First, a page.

The Jungle Book’s complete shut-out at SAG had some guessing it would also miss nods for its actors here, but SAG choices haven’t always matched Film Fun nominations in the past, and Ben Kingsley’s work as Bagheera is a glaring omission in Supporting Actor. He seems to have fallen victim to the La La Land steamroll, which allowed John Legend to squeeze into this category.

“Bad Moms”
“Everybody Wants Some!!”
“La La Land”
“So Long, Boulder City”

SURPRISE: “Bad Moms”

While a shoe-in for the Most Purge-Like category, Bad Moms‘ appearance in Best Script (at the expense of Arrival and others) was a shocker. But it’s not the first time a script has been nominated solely for its title page.

SURPRISE: “So Long, Boulder City” written by Mia Dolan as performed by Emma Stone in “La La Land”

This is kind of like Adaptation being nominated twice in Best Screenplay in a world where Susan Orlean had never written The Orchid Thief. It might be a long shot, but this could be the first time in history that a screenwriter wins Best Script and Best Actress on the same night.

“Billy Lynn’s Long Halftime Walk”
“La La Land”
“Mother’s Day”
“The Shallows”

“American Honey”
“Everybody Wants Some!!”
“La La Land”

“The Jungle Book”
“Love and Friendship”

“Boo! A Madea Halloween”
“The Jungle Book”
“The Legend of Tarzan”
“The Purge: Election Year”

SNUB: “Rogue One” in all categories

While Star Wars: The Force Awakens was a heavy-hitter in last year’s technical categories, and even scored a nod for Best Picture, its spin-off/successor was nowhere to be found. Perhaps its Captain America ass box office showing was to blame.

SNUB: “Patriots Day” in all categories

This last minute entry—which felt more and more likely as a weak year came to its close—would have been a product of American Sniper syndrome, with voters worrying that Patriots Day would go on to gross $90 million on its wide opening weekend in January. Patriots’ $9,000 opening day per-screen-average could have played a factor in its snub, off $50,000 from American Sniper’s average in its own limited opening two years ago. It’s not clear whether Film Fun would’ve had access to these numbers, as Patriots Day’s first showtimes were held within hours of ballots being due.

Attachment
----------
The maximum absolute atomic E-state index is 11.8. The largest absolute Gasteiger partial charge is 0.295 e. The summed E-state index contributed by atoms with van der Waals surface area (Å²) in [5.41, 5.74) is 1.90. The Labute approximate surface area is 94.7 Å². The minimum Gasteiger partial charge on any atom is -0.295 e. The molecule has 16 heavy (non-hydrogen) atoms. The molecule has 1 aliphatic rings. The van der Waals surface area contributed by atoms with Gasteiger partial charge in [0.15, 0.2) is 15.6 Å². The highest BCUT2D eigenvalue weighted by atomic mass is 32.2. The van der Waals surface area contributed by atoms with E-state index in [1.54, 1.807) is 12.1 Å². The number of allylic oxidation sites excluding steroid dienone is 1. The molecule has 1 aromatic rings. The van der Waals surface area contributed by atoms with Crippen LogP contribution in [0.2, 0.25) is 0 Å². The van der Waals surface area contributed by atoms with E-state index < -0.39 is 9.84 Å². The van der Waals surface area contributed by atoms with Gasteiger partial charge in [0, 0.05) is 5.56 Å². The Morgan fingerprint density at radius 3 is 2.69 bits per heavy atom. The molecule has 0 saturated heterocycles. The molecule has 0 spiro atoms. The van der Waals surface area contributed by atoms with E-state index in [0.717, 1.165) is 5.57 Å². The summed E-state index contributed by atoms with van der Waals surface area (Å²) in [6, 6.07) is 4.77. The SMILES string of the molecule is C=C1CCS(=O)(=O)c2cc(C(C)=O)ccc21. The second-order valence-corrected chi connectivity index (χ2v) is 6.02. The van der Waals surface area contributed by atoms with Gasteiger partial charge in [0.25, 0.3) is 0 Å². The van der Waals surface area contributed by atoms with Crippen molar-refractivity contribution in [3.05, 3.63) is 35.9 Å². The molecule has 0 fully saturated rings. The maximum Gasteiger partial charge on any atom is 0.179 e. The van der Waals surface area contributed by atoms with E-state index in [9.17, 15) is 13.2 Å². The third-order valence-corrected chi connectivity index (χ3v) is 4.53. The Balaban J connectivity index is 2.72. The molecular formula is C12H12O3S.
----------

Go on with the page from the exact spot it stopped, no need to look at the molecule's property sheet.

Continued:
“10 Cloverleaf Lane”
“The Birth of a Nation”
“Lights Out”
“La La Land”
“The Purge: Election Year”

SNUB: $100 million plus grossers

For the first time in history, none of the nominees in Best Leadup for a Movie category grossed over $100 million domestically. In the previous year, 3 out of the 5 nominees had grossed well above $300 million. Until La La Land goes wide, the highest grossing of this year’s bunch is The Purge: Election Year with $79 million. It begs the question: what really led to all the box office this year?

“Fantastic Beasts and Where to Find Them”
“Finding Dory”
“A Hologram for the King”
“Hunt for the Wilderbeasts”
“Middle School: The Worst Years of My Life”
“Pete’s Dragon”
“Where to Invade Next”

SURPRISE: “Loving”

Loving’s chances in Best Movie No One Has an Opinion About remained uncertain until the very end. Would there ever be an opinion? We’re now just days away from 2017, and we can safely say there never will be.

“Bringing Up Baby”
“The Broadway Melody”
“La La Land”
“Rebel Without a Cause”

SNUB: “Titanic”